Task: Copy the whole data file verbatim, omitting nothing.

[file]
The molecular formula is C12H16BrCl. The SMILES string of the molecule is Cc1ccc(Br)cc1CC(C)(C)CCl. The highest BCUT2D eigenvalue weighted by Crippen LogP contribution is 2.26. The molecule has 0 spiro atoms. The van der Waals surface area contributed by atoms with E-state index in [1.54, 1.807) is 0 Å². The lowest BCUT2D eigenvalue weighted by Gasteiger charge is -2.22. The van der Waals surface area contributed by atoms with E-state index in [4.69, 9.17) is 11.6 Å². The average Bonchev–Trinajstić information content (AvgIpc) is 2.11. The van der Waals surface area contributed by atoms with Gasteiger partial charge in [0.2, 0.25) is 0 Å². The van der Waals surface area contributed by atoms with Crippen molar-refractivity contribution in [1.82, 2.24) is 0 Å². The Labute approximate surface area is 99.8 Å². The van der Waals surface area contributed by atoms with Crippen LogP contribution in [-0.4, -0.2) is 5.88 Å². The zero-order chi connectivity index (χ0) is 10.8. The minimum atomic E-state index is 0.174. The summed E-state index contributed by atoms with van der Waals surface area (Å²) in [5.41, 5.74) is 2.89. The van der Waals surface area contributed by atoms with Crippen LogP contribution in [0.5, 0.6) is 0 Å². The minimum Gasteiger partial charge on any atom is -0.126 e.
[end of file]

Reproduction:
The molecular formula is C12H16BrCl. The SMILES string of the molecule is Cc1ccc(Br)cc1CC(C)(C)CCl. The highest BCUT2D eigenvalue weighted by Crippen LogP contribution is 2.26. The molecule has 0 spiro atoms. The van der Waals surface area contributed by atoms with E-state index in [1.54, 1.807) is 0 Å². The lowest BCUT2D eigenvalue weighted by Gasteiger charge is -2.22. The van der Waals surface area contributed by atoms with E-state index in [4.69, 9.17) is 11.6 Å². The average Bonchev–Trinajstić information content (AvgIpc) is 2.11. The van der Waals surface area contributed by atoms with Gasteiger partial charge in [0.2, 0.25) is 0 Å². The van der Waals surface area contributed by atoms with Crippen molar-refractivity contribution in [1.82, 2.24) is 0 Å². The Labute approximate surface area is 99.8 Å². The van der Waals surface area contributed by atoms with Crippen LogP contribution in [-0.4, -0.2) is 5.88 Å². The zero-order chi connectivity index (χ0) is 10.8. The minimum atomic E-state index is 0.174. The summed E-state index contributed by atoms with van der Waals surface area (Å²) in [5.41, 5.74) is 2.89. The van der Waals surface area contributed by atoms with Crippen LogP contribution in [0.5, 0.6) is 0 Å². The minimum Gasteiger partial charge on any atom is -0.126 e.